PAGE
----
With active surveillance men diagnosed with prostate cancer that appears to be low-grade are not treated immediately but instead are biopsied periodically to detect worsening cancer.

PSA Studies Yield Contradictory Findings

The research review upon which the recommendations are based found that the two best studies — which it regarded as only “fair,” and which had contradictory results — were the European Randomized Study of Screening for Prostate Cancer (ERSPC), and the US Prostate, Lung, Colorectal, and Ovarian (PLCO) cancer screening trial.

In the ERSPC study, 182,000 men age 50 to 74 years were assigned to PSA testing every two to seven years, with PSA levels of from 2.5 micrograms per liter to 4.0 micrograms per liter triggering diagnostic evaluation.

Although prostate cancer specific mortality was not reduced overall, in the subgroup of men ages 55 to 69 that received this routine screening cancer deaths dropped by 20 percent.  Additional analysis pointed to considerable variability across study sites and suggested that the beneficial results may have been driven by a single site, according to the evidence review used by the task force.

In the PLCO study, 76,693 men ages 55 to 74 were randomly assigned to either “usual care” or to annual PSA in combination with digital rectal exams. Through 10 years of follow-up, screened men were found to be no less likely to die due to prostate cancer or from any cause.

The same studies aroused similar controversy when they were published two years ago and received media attention.Carroll regards the European study as the better of the two.

The US study was significantly flawed, according to Carroll, in ways that made detecting a significant life-saving benefit less likely.

A large percentage of men in the PLCO study control group already had undergone PSA testing and other screening in the year prior to the study, culling out some men whose cancers already were detected from the study.

In addition, at least fifty percent of men in the control group received PSA screening during the course of the study.

“This was a trial of planned screening versus ad hoc screening,” Carroll says. In addition, the PLCO relied on a single PSA “cut point” to trigger biopsy, he added.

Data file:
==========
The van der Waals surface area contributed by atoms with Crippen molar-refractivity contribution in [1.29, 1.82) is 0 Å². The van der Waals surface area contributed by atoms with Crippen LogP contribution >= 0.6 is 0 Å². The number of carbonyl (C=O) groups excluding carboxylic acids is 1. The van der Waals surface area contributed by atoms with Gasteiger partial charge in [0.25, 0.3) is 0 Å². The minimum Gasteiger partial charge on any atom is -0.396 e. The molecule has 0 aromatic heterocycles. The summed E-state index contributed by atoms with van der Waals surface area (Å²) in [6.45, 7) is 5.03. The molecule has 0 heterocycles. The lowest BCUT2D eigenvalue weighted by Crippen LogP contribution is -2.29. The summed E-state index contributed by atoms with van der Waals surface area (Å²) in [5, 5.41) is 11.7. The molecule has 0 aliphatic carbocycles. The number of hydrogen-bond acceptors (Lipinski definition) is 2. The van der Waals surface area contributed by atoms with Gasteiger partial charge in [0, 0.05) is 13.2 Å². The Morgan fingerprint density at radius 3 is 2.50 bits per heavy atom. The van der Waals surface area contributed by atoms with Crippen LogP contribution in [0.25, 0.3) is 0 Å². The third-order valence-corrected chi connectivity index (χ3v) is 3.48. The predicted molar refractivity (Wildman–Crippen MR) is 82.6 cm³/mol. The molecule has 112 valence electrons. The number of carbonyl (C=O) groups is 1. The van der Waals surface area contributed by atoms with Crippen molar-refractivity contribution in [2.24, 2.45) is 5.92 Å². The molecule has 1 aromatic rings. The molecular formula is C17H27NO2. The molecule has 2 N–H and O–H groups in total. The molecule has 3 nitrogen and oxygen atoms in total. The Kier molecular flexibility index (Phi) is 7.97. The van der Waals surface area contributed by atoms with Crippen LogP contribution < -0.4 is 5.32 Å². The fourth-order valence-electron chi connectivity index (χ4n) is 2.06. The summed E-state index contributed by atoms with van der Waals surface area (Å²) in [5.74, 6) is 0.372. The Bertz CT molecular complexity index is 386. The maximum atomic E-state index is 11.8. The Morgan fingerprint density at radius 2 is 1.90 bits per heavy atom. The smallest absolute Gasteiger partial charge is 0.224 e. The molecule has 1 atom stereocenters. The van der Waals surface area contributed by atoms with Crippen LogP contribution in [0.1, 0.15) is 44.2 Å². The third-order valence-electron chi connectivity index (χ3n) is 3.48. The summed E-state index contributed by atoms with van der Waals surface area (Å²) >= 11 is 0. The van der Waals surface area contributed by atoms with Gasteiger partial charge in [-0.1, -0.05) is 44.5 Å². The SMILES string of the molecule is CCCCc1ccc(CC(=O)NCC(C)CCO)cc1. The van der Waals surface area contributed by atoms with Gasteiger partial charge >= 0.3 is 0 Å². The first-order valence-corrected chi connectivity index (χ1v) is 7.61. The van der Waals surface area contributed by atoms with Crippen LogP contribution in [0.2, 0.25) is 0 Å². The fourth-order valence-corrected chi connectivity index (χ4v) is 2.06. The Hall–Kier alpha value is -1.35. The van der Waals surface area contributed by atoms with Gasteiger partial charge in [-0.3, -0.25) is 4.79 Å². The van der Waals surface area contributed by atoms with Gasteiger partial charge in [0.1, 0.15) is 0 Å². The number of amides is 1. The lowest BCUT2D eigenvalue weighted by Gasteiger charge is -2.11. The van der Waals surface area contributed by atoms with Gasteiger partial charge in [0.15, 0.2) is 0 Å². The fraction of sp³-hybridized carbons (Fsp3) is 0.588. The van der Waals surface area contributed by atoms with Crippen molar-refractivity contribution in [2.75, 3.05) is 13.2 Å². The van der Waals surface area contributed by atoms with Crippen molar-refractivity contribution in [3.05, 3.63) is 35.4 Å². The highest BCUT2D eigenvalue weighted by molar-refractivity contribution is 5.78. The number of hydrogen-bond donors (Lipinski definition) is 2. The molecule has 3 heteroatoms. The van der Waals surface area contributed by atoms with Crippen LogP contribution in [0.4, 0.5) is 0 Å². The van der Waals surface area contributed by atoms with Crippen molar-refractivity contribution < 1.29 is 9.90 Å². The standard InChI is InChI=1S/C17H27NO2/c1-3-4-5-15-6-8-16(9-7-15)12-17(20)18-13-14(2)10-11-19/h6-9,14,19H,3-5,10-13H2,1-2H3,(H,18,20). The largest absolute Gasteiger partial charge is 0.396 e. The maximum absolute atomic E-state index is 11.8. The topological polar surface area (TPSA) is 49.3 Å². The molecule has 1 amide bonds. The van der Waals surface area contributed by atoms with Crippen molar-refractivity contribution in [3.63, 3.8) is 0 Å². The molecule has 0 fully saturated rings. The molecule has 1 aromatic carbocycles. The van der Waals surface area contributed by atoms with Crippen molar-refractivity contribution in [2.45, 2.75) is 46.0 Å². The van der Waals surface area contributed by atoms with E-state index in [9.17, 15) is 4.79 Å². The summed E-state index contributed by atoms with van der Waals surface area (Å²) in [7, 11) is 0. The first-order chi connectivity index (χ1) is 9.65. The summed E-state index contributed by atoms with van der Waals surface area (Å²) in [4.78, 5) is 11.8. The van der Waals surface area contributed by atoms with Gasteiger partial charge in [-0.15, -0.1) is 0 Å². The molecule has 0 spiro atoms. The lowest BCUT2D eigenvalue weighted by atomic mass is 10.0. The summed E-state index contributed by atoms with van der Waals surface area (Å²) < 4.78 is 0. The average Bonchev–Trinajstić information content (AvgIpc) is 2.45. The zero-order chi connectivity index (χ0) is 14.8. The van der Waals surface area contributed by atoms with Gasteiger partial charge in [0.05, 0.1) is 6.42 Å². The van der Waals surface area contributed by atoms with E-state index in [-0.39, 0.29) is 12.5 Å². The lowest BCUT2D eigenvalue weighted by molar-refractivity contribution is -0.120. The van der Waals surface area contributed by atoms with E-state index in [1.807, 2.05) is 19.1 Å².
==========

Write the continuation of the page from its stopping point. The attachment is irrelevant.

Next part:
“Nowadays we no longer recommend a single cut point,” Carroll says. “You look at PSA, age, family history and ethnicity to arrive at a decision of whether or not to undergo biopsy.

“That’s far better than looking at a single PSA. You’re more likely to detect those cancers that are a higher risk.”

All men who wish to be screened should begin early-detection efforts in their forties, Carroll says.

African American Men Are at High Risk for Prostate Cancer

Prostate cancer has a large impact on African Americans. Black men are 56 percent more likely to be diagnosed with prostate cancer than white men, according to National Cancer Institute estimates from 2010. They are more than twice as likely to die from the disease.

If there is in fact a benefit to early detection of prostate tumors, then black men -- because their risk for the disease is so much higher -- would be expected to benefit the most from PSA screening and follow-up.

However, possibly because relatively few African Americans have taken part in studies of PSA screening, no significant reduction in prostate cancer deaths as a result of screening them has been reported yet.

"More focused efforts to detect prostate cancer in the African American community are needed,” Carroll says.

“When we detect prostate cancer in an African American, as with any other man we need to assess the risk to the individual and treat appropriately."